A second group reconstructed the complete 1918 virus based on the genome sequence information and studied its behavior. They found that the 1918 strain had lost its dependence on trypsin, an enzyme that viruses typically borrow from their hosts as they infect cells. Instead, the 1918 strain depended on an in-house enzyme. As a result, the reconstructed bug was able to reach exceptionally high concentrations in the lung tissue of mice tested, helping explain its virulence in humans. The finding could point to new ways to prevent similar deadly infections in the future.

Darwin focused on the existence of evolution by natural selection; the mechanisms that drive the process were a complete mystery to him. But today his intellectual descendants include all the biologists--whether they study morphology, behavior, or genetics--whose research is helping reveal how evolution works.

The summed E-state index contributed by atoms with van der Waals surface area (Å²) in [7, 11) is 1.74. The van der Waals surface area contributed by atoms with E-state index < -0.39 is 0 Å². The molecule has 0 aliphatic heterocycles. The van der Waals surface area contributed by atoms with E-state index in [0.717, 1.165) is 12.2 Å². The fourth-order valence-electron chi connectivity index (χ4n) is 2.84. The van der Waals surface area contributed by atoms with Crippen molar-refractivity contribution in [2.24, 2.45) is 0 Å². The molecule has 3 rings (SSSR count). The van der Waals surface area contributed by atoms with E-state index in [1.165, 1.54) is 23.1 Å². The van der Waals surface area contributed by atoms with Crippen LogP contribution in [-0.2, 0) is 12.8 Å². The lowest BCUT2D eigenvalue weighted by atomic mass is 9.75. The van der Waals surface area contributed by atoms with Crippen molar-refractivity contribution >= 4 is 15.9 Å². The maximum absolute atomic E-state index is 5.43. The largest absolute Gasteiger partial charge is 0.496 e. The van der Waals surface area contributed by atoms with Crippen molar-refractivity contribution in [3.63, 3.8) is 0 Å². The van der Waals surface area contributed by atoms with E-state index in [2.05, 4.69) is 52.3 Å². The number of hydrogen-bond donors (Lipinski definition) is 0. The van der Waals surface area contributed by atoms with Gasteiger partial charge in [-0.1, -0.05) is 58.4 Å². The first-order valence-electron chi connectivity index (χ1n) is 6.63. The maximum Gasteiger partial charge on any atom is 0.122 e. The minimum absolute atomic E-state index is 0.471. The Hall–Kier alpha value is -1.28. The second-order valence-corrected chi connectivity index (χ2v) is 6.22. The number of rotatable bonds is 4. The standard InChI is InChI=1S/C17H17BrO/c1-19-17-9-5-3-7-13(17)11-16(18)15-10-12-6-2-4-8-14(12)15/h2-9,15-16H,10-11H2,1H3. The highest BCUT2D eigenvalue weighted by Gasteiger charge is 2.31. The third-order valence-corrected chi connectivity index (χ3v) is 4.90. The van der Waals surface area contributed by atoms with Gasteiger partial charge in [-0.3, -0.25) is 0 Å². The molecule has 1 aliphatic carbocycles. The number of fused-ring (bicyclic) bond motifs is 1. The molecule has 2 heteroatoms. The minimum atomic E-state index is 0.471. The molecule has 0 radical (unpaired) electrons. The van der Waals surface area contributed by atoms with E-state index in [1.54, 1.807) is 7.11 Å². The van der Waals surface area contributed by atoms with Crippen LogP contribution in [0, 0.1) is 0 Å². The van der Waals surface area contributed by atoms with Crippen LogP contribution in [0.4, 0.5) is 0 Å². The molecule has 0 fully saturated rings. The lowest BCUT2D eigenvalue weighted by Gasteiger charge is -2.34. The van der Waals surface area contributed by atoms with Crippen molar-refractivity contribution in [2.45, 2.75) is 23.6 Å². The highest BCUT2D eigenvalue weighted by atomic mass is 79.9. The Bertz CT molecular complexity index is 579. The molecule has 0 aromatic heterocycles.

Online Extras on Evolution

Selected Papers and Articles

The Chimpanzee Genome

The Chimpanzee Sequencing and Analysis Consortium, "Initial Sequence of the Chimpanzee Genome and Comparison with the Human Genome," Nature 437, 69 (2005)

Z. Cheng et al., "A Genome-Wide Comparison of Recent Chimpanzee and Human Segmental Duplications," Nature 437, 88 (2005)

J. F. Hughes et al., "Conservation of Y-linked genes during human evolution revealed by comparative sequencing in chimpanzee," Nature 437, 100 (2005)

R.S. Hill and C.A. Walsh et al., "Molecular Insights into Human Brain Evolution," Nature 437, 64 (2005)

P. Khaitovich et al., "Parallel Patterns of Evolution in the Genomes and Transcriptomes of Humans and Chimpanzees," Science 309, 1850 (2005)

E. Culotta, "Chimp Genome Catalogs Differences With Humans," Science 309, 1468 (2005)

M.D. Hauser, "Beyond the Chimpanzee Genome: The Threat of Extinction," Science 309, 1498 (2005)

E. H. McConkey and A. Varki, "Thoughts on the Future of Great Ape Research," Science 309, 1499 (2005)

R. Nielsen et al., "A Scan for Positively Selected Genes in the Genomes of Humans and Chimpanzees," PLoS Biol. 3, e170 (2005)